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Open-source tools for energy monitoring and visualisation
Updated: 2 days 19 hours ago

From the Forum: Using Modbus RS485 to read a SDM630M 3-phase meter

Thu, 11/09/2014 - 12:20

JBecker writes :
I am using a modified OpenEnergyMonitor energy monitoring hardware since more than a year now, with one voltage sensor and three CTs for the current measurement of the three mains phases. This system logs via the RFM12 and a Jeelink USB dongle to Emoncms on a Windows Home Server. This setup is running very reliably with an accuracy of better than ~4% compared to my power meter. I think it would be possible to get better accuracy by using individual voltage sensors on all phases.
In Germany the majority of household have three phase supply. To be able to use three voltage sensors it would be necessary to have three outlets within the distribution (for non-invasive mounting). I have never seen that. This means that you have to ask a friendly electrician to install these outlets. But then the whole thing is not really 'non-invasive' any more (and the OEM solutions becomes quite complex with a lot of cabling). This is a dilemma which is hard to solve.
So I came to another solution which is quite simple and uses mostly ready-made components:
I am using Chinese 3-phase energy monitors since some time for professional purposes (PV-Systems with battery storage). A very nice unit of this type is the Eastron SDM630M. This device has integrated shunts for current measurement, a nice little display and an RS485 interface for data readout with Modbus protocol. A lot of measuring values can be read, including imported and exported energy, phase voltages, currents, frequency, reactive power and so on. Parameters for the RS485 can also be set via four small keys and the display.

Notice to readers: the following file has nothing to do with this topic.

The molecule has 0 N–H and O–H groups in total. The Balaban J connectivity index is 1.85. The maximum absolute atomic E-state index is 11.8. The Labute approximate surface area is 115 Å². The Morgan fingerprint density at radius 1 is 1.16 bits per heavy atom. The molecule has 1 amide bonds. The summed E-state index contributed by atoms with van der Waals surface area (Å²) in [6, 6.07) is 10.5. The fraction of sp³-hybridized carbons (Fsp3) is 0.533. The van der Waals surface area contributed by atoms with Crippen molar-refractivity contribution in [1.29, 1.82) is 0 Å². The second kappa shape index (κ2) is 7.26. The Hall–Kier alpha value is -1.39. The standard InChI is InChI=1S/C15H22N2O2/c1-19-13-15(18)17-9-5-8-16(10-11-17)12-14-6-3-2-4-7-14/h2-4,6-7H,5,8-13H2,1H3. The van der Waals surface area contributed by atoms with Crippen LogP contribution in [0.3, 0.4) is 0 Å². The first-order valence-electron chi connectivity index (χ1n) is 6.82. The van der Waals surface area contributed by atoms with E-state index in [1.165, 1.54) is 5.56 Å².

For data storage and visualization I decided use the new Emoncms 'low-write' version on a Raspberry Pi. This was installed according to the installation instructions and worked 'out-of-the-box'. The only thing missing on the RasbPi for direct connection to the SDM630 is an RS485 interface.

To be able to use the already existing software for data collection on the RasPi (Emonhub), I simply made a 'clone' of the RFM12Pi module. This now has an RS485 driver onboard instead of the RFM12 RF transceiver. Software on the RS485Pi board is the Opti-bootloader (same as on RFM12Pi) for Arduino compatibility and a small sketch for data readout via modbus. As the only available hardware UART is already used for communication with the RasbPi I had to use a software serial for the RS485 interface. (The 'ModbusMasterSoft' library I use is a dirty hack of the existing ModbusMaster library and the AltSoftSerial library. I found no decent way to make these two work together, so I had to modify them)
So the whole installation now consists of:
- a Raspberry Pi with power supply and the RS485Pi interface board
- the SDM630 energy meter
(- and a cable in between :-))
See forum thread for schematic and code: